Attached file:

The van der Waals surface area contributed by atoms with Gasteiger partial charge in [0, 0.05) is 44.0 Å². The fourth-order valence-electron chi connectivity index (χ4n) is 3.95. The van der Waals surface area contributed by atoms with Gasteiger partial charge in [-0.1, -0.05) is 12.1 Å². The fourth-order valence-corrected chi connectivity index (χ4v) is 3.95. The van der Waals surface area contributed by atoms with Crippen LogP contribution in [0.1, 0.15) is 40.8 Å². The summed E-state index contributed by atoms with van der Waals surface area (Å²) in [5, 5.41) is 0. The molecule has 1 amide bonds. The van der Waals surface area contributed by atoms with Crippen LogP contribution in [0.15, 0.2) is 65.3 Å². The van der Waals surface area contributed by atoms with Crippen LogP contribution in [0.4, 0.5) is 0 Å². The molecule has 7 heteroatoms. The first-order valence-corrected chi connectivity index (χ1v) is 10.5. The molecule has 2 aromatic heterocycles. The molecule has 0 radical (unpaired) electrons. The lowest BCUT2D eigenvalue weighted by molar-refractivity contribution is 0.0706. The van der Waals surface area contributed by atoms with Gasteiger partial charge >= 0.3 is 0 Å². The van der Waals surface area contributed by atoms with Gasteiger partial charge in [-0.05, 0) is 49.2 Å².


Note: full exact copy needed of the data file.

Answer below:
The van der Waals surface area contributed by atoms with Gasteiger partial charge in [0, 0.05) is 44.0 Å². The fourth-order valence-electron chi connectivity index (χ4n) is 3.95. The van der Waals surface area contributed by atoms with Gasteiger partial charge in [-0.1, -0.05) is 12.1 Å². The fourth-order valence-corrected chi connectivity index (χ4v) is 3.95. The van der Waals surface area contributed by atoms with Crippen LogP contribution in [0.1, 0.15) is 40.8 Å². The summed E-state index contributed by atoms with van der Waals surface area (Å²) in [5, 5.41) is 0. The molecule has 1 amide bonds. The van der Waals surface area contributed by atoms with Crippen LogP contribution in [0.15, 0.2) is 65.3 Å². The van der Waals surface area contributed by atoms with Crippen LogP contribution in [0.4, 0.5) is 0 Å². The molecule has 7 heteroatoms. The first-order valence-corrected chi connectivity index (χ1v) is 10.5. The molecule has 2 aromatic heterocycles. The molecule has 0 radical (unpaired) electrons. The lowest BCUT2D eigenvalue weighted by molar-refractivity contribution is 0.0706. The van der Waals surface area contributed by atoms with Gasteiger partial charge >= 0.3 is 0 Å². The van der Waals surface area contributed by atoms with Gasteiger partial charge in [-0.05, 0) is 49.2 Å².